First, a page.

forces “ the sun, sea, sand and rocks “ are personi¬ed. Physical
The Stranger 19
sensations are at ¬rst noted, but then turn into a ¬‚ood of independent
images. The narrator no longer undercuts himself, and he seems less
to be narrating than to be transcribing a language that is forced upon
To explain the role of this other, lyrical language one might have
recourse to Jean-Paul Sartre™s discussion of the relationship between
poetry and prose. Where the prose-writer is happy to use words as
signs that indicate objects, the poet seizes on them as images or
word-objects. Although we cannot accept Sartre™s view that to the
novelist words are transparent signs, we might follow him to the con-
clusion that ˜the language of poetry rises up on the ruins of prose™
(Jean-Paul Sartre, Situations, vol. 2 (Paris: Gallimard, 1948), p. 86).
Unconvinced that he can ˜make use of™ words and that they are
˜tame™, the writer restores them to their ˜wild™ state in poetry. Aware
that his primary language cannot explain the world, Meursault
decides after all to strive after totality in this ¬‚ood of images. Con-
versely, we might argue that, since the above-quoted passage depicts
the world as a nightmare, Meursault defends himself against such
terror by the wariness of his habitual language.
Traces of lyricism are found elsewhere in The Stranger. Part 1,
Chapter 2, depicts the joy of a day at the beach with Marie: ˜I had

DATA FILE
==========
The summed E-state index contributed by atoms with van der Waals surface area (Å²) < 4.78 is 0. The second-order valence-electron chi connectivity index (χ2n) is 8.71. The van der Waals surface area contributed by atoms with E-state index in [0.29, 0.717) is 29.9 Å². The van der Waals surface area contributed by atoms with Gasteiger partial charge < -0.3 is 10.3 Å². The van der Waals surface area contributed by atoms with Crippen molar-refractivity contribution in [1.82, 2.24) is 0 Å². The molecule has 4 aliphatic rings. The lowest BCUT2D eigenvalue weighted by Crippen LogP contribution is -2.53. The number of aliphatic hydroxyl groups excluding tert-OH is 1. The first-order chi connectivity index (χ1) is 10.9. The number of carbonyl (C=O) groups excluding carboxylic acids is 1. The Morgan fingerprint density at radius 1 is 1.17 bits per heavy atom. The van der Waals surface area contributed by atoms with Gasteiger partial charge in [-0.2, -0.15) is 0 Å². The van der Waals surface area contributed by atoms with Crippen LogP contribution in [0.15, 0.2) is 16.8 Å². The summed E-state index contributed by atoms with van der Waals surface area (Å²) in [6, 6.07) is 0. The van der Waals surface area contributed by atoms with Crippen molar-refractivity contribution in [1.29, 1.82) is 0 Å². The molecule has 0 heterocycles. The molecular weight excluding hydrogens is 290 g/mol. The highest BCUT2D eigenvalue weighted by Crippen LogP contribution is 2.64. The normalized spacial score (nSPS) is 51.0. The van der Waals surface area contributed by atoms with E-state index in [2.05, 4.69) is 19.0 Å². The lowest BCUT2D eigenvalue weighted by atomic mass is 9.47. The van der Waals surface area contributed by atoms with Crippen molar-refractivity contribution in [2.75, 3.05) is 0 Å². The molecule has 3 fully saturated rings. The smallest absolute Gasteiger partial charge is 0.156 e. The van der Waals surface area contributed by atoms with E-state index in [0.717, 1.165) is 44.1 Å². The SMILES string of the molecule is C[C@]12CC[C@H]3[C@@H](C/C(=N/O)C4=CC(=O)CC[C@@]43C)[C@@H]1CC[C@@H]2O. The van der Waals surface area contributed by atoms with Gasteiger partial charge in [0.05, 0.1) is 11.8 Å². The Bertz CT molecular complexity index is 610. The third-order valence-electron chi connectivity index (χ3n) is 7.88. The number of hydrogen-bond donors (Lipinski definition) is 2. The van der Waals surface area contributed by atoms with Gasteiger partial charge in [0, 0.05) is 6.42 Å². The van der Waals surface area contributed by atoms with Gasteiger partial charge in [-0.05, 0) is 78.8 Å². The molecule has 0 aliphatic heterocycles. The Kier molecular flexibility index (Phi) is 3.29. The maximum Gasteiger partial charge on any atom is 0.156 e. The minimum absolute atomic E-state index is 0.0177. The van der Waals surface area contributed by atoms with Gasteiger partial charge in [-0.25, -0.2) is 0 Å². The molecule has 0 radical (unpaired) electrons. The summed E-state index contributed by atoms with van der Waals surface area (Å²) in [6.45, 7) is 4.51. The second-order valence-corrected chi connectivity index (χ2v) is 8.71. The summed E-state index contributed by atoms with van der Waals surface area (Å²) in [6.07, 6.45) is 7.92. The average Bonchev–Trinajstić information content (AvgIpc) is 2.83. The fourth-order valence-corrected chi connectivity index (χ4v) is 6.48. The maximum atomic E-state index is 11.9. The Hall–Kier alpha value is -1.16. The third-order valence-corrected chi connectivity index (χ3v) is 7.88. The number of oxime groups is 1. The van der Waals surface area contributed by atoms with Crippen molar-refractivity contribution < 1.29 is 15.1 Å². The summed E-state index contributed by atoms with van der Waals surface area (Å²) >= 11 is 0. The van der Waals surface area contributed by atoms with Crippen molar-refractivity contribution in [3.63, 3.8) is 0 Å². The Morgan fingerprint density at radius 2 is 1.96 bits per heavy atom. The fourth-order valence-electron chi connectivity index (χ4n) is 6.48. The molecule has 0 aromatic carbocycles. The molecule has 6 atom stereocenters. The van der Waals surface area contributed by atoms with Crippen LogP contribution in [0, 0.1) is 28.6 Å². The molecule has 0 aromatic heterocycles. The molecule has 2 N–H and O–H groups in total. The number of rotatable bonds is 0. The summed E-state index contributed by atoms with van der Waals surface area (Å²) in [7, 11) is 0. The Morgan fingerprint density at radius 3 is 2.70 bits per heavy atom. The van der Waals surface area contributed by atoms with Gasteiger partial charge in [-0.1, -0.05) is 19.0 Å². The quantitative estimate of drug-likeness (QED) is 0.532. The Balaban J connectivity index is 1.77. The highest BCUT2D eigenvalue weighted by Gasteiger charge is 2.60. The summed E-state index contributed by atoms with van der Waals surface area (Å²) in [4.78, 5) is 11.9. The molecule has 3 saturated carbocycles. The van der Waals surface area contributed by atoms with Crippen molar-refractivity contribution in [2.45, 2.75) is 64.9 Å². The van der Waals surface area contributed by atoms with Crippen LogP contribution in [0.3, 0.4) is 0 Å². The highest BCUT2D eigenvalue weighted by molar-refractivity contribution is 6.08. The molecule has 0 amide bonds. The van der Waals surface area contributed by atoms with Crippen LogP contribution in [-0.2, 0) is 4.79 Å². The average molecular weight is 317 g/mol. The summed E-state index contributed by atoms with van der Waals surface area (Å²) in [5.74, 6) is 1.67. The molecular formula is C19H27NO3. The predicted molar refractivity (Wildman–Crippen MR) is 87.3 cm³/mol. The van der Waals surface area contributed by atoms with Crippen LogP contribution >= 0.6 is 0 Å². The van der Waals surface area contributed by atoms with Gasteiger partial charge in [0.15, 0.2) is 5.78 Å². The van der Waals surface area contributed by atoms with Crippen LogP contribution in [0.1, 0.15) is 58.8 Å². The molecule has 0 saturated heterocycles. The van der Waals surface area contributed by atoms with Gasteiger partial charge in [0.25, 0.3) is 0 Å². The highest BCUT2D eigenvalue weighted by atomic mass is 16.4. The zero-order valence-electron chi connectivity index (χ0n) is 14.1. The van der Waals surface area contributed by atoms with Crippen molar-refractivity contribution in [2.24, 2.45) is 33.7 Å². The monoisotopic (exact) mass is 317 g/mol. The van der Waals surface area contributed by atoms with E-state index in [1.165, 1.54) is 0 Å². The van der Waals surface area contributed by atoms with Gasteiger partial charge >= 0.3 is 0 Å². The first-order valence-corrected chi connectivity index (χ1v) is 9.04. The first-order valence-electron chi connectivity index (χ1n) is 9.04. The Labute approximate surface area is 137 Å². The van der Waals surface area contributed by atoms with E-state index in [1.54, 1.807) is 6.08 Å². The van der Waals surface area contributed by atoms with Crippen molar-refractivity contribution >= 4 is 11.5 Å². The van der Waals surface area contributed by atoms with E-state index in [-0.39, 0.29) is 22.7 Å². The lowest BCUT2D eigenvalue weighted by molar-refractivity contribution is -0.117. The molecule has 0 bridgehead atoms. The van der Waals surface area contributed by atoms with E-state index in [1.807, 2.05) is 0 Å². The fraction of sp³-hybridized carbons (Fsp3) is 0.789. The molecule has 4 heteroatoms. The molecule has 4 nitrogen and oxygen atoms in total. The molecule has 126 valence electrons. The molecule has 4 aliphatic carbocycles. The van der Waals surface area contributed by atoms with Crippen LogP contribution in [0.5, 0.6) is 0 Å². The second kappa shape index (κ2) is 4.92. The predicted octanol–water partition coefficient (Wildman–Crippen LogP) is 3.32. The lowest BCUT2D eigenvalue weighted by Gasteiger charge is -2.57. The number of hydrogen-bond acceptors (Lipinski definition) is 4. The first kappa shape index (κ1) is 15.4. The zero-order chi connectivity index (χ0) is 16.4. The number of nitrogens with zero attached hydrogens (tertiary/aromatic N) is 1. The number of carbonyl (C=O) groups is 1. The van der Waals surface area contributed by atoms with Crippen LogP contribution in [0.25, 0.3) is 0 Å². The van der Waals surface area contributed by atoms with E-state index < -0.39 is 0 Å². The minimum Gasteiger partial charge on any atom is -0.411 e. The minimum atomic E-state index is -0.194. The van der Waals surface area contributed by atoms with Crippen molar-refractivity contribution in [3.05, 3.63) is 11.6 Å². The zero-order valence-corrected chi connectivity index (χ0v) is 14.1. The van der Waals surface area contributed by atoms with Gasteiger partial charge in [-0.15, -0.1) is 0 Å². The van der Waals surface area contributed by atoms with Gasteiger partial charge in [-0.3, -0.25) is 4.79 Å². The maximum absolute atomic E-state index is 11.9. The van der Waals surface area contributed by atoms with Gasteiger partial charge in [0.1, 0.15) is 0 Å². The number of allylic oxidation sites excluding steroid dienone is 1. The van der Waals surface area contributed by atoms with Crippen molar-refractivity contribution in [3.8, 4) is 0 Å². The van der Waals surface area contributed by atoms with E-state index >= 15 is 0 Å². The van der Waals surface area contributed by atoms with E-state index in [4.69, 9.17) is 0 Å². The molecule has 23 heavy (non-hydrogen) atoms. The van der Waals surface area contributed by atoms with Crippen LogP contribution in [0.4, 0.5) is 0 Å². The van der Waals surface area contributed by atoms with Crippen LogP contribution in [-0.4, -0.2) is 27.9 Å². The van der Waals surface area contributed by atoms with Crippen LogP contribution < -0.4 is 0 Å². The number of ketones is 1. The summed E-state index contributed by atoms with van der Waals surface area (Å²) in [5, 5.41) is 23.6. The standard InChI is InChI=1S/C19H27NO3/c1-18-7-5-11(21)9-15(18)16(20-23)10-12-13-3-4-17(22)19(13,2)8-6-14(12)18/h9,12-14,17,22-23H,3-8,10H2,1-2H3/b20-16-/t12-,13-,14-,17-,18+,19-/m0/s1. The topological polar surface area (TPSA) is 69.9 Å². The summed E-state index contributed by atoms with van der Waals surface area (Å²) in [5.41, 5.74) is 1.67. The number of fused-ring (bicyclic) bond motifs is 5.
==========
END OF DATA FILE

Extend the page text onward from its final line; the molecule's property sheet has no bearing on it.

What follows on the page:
all the sky in my eyes and it was blue and golden™ (34). Man and
universe are fused, brie¬‚y and in ecstasy. More frequent are the pas-
sages where sounds and bodily sensations invade and capture the
narrator™s consciousness. After the decisive evening when he writes
Raymond™s letter, Meursault stands in the darkness: ˜The building
was calm and from the depths of the stairwell rose a dark, dank
breath. I heard nothing but the throb of my blood which was boom-
ing in my ears™ (55). In this we see a prophecy of the language of
Chapter 6 where Meursault will kill the Arab.
Such moments are absent from Part 2, Chapters 1“4, which
depict the imprisonment and trial, although they recur in the ¬nal
chapter. Their absence from the bulk of Part 2 indicates the shift
that has taken place in the novel. There the threat of death comes
from the guillotine, whereas in Part 1 death is caught up with the
mother and the Arab.
But the vagueness of the term ˜caught up™ reveals a dif¬culty in
this argument. Sartre af¬rms that the structures of poetry and prose